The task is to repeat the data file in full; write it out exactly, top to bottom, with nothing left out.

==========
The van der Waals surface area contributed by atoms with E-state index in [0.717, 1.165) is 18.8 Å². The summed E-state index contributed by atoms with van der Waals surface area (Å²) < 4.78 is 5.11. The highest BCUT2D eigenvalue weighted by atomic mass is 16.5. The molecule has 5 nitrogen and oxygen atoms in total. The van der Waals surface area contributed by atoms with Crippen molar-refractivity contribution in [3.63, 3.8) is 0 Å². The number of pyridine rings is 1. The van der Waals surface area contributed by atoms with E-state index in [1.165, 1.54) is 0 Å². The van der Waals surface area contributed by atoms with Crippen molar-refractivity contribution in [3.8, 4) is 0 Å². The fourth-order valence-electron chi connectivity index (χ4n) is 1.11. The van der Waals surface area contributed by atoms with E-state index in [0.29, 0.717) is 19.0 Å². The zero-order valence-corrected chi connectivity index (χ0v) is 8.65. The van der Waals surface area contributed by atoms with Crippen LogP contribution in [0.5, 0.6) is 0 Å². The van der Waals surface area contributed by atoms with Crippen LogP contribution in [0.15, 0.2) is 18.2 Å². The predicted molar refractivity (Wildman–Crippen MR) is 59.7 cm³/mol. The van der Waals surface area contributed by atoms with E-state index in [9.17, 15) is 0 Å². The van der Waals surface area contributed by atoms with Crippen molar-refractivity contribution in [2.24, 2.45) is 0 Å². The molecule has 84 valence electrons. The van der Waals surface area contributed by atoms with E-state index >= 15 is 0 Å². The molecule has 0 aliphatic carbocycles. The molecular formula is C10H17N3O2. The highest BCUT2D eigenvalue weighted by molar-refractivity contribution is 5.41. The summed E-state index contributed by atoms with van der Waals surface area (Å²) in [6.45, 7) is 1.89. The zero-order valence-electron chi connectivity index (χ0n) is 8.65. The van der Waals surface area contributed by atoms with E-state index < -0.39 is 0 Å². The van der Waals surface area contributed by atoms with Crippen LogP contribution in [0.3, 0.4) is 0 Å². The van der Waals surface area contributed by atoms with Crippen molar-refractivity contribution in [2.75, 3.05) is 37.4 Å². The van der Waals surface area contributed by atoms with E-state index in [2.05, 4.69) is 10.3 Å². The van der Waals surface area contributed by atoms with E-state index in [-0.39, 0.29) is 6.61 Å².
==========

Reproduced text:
The van der Waals surface area contributed by atoms with E-state index in [0.717, 1.165) is 18.8 Å². The summed E-state index contributed by atoms with van der Waals surface area (Å²) < 4.78 is 5.11. The highest BCUT2D eigenvalue weighted by atomic mass is 16.5. The molecule has 5 nitrogen and oxygen atoms in total. The van der Waals surface area contributed by atoms with Crippen molar-refractivity contribution in [3.63, 3.8) is 0 Å². The number of pyridine rings is 1. The van der Waals surface area contributed by atoms with E-state index in [1.165, 1.54) is 0 Å². The van der Waals surface area contributed by atoms with Crippen molar-refractivity contribution in [3.8, 4) is 0 Å². The fourth-order valence-electron chi connectivity index (χ4n) is 1.11. The van der Waals surface area contributed by atoms with E-state index in [0.29, 0.717) is 19.0 Å². The zero-order valence-corrected chi connectivity index (χ0v) is 8.65. The van der Waals surface area contributed by atoms with Crippen LogP contribution in [0.5, 0.6) is 0 Å². The van der Waals surface area contributed by atoms with Crippen LogP contribution in [0.15, 0.2) is 18.2 Å². The predicted molar refractivity (Wildman–Crippen MR) is 59.7 cm³/mol. The van der Waals surface area contributed by atoms with E-state index in [9.17, 15) is 0 Å². The van der Waals surface area contributed by atoms with Crippen molar-refractivity contribution in [2.24, 2.45) is 0 Å². The molecule has 84 valence electrons. The van der Waals surface area contributed by atoms with E-state index >= 15 is 0 Å². The molecule has 0 aliphatic carbocycles. The molecular formula is C10H17N3O2. The highest BCUT2D eigenvalue weighted by molar-refractivity contribution is 5.41. The summed E-state index contributed by atoms with van der Waals surface area (Å²) in [6.45, 7) is 1.89. The zero-order valence-electron chi connectivity index (χ0n) is 8.65. The van der Waals surface area contributed by atoms with E-state index < -0.39 is 0 Å². The van der Waals surface area contributed by atoms with Crippen LogP contribution in [0.3, 0.4) is 0 Å². The van der Waals surface area contributed by atoms with Crippen molar-refractivity contribution in [2.75, 3.05) is 37.4 Å². The van der Waals surface area contributed by atoms with E-state index in [2.05, 4.69) is 10.3 Å². The van der Waals surface area contributed by atoms with E-state index in [-0.39, 0.29) is 6.61 Å².